Commentary, J Liver Diseases Vol: 11 Issue: 1
Non-Invasive Test for Estimation of Liver Fibrosis
Khishgee D*, Badamsuren D
Department of endoscopy, Third central hospital, Ulaanbaatar, Mongolia
Department of gastroenterology, Third central hospital, Ulaanbaatar, Mongolia
*Corresponding author: Khishgee D, Department of endoscopy, Third central hospital, Ulaanbaatar, Mongolia, E-mail: email@example.com
Received date: 01 December, 2021, Manuscript No. JLDT-22-12452;
Editor assigned date: 07 December, 2021, PreQC No. JLDT-22-12452 (PQ);
Reviewed date: 20 December, 2021, QC No JLDT-22-12452;
Revised date: 27 December, 2021, Manuscript No. JLDT-22-12452;
Published date: 03 January, 2022, DOI:10.4172/ 2325-9612.1000202
Citation: Khishgee D (2022) Non-Invasive Test for Estimation of Liver Fibrosis. J Liver Diseases 11:1
Background: In 2015 the digestive disorders were the second leading cause of morbidity among Mongolian population. The observed mortality from cancer in 2013 was 23.4% including liver cancer which is the first most common cause of cancer death. Furthermore, the digestive disease related death accounts for 4.7% of all mortality. Recently many noninvasive markers for assessing liver fibrosis have been developed, and they are frequently used in clinical practice. FIB4 index had a predictive value to confirm the existence of significant fibrosis with a specificity of 74% and a sensitivity of 70% and APRI score had a sensitivity of 89% and a specificity of 75%. Methods: Cross sectional study was carried out. A total of 120 patients were enrolled in this study including 40 healthy individuals, 40 patients with chronic viral liver disease and 40 patients with alcoholic liver disease. Complete blood count (PLT), biochemistry (AST, ALT), abdominal ultrasonography were performed. APRI, FIB-4 scores were calculated and compared with the results of the laboratory tests. Results: A total of 120 patients were enrolled in this study; 40% of patients were males. Their mean age was 43.43±10.93 years. Liver fibrosis stages that are determined by APRI score: FO-1 mild fibrosis accounts for 54.3%, F2-3 moderate fibrosis 40.6%, F4- cirrhosis 11.5%; by FIB4 score: 62.8% was in F0-1, 20.3% was in F2-3, 11.5% was in F4 stage among alcoholic liver disease group. In viral disease group liver fibrosis stages that were evaluated by APRI score were 36.2%-F0-1 mild fibrosis, 32.4%-F2-3 moderate fibrosis, 31.4%-F4 severe fibrosis. Statistically significant difference were observed between alcoholic liver disease and viral liver disease groups in liver fibrosis stages that was determined with APRI score (p<0.05).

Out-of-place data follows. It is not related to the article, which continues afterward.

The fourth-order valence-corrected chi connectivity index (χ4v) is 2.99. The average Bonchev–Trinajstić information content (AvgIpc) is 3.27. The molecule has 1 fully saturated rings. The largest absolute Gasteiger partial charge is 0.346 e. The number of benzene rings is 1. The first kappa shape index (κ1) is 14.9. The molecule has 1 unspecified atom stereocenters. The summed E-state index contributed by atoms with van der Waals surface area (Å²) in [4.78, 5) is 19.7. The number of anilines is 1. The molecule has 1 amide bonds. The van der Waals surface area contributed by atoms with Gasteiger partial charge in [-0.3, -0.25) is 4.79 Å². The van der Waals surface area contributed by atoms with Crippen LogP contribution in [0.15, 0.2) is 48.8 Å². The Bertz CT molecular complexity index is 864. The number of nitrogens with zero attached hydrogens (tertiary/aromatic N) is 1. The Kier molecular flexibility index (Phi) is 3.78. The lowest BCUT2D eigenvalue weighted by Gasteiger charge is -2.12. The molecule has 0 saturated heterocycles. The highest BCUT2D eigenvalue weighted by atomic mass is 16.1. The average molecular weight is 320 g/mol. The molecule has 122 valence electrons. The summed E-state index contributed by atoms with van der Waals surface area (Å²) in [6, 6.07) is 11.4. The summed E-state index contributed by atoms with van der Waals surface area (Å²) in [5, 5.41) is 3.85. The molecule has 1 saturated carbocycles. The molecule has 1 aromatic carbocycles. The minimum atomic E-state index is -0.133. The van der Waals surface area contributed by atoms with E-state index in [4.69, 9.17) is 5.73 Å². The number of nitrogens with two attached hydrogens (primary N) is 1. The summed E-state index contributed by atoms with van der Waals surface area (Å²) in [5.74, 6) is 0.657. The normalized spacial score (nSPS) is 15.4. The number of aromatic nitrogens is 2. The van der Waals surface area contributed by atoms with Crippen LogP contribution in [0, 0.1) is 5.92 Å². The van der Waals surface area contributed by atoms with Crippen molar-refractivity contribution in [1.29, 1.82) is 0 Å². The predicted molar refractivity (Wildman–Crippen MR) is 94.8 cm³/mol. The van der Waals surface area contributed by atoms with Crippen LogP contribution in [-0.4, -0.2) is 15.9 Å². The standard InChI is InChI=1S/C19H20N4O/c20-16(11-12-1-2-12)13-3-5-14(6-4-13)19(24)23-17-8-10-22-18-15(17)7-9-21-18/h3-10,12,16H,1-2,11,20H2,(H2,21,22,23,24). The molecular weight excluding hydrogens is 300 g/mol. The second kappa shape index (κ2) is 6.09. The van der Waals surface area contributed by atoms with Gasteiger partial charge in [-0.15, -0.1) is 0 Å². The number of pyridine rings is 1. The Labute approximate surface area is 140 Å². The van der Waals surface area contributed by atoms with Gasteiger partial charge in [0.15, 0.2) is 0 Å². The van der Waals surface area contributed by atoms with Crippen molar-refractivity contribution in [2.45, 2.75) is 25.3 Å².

Keywords: abdominal ultrasonography
In the abdominal ultrasonography increased echogenicity in alcohol group 32.5%, in virus group 52,5%, hepatomegaly in alcohol group 43.6%, vena portae dilated in alcohol group 8.3%, in virus group 10.6%, splenomegaly in alcohol group 14.1%, in virus group 20.1%, splenic vein dilated on alcohol group 20.3%, in virus group 14.75%. Alcohol and viral hepatitis abdominal ultrasonography is a statistically significant difference.
In the present study, we found a statistically significant negative correlation between FIB4 score and platelet count, moderate negative correlation between FIB4 score, and albumin, total protein level, weak correlation between alkaline phosphatase, GGT, total bilirubin levels and FIB4 score (p<0.05). APRI correlated significantly with AST and ALT levels, whereas platelet count, total protein albumin levels demonstrated moderate negative correlation with APRI scores (p<0.05).
The APRI F2-3, the FIB4 F0-1 and F4 scores showed high sensitivity for the diagnosis of alcohol related liver fibrosis. The FIB4 F2-3, F4 score showed high sensitivity for the diagnosis of virus related liver fibrosis. These measures also demonstrated significant correlation with the stage of liver fibrosis in patients with viral hepatitis. For non-invasive diagnosis of liver fibrosis F2-3, using FIB4 was related to necroinflammation, F4 was related with necroinflammation, cholestasis, hypersplesnism, liver failure syndromes.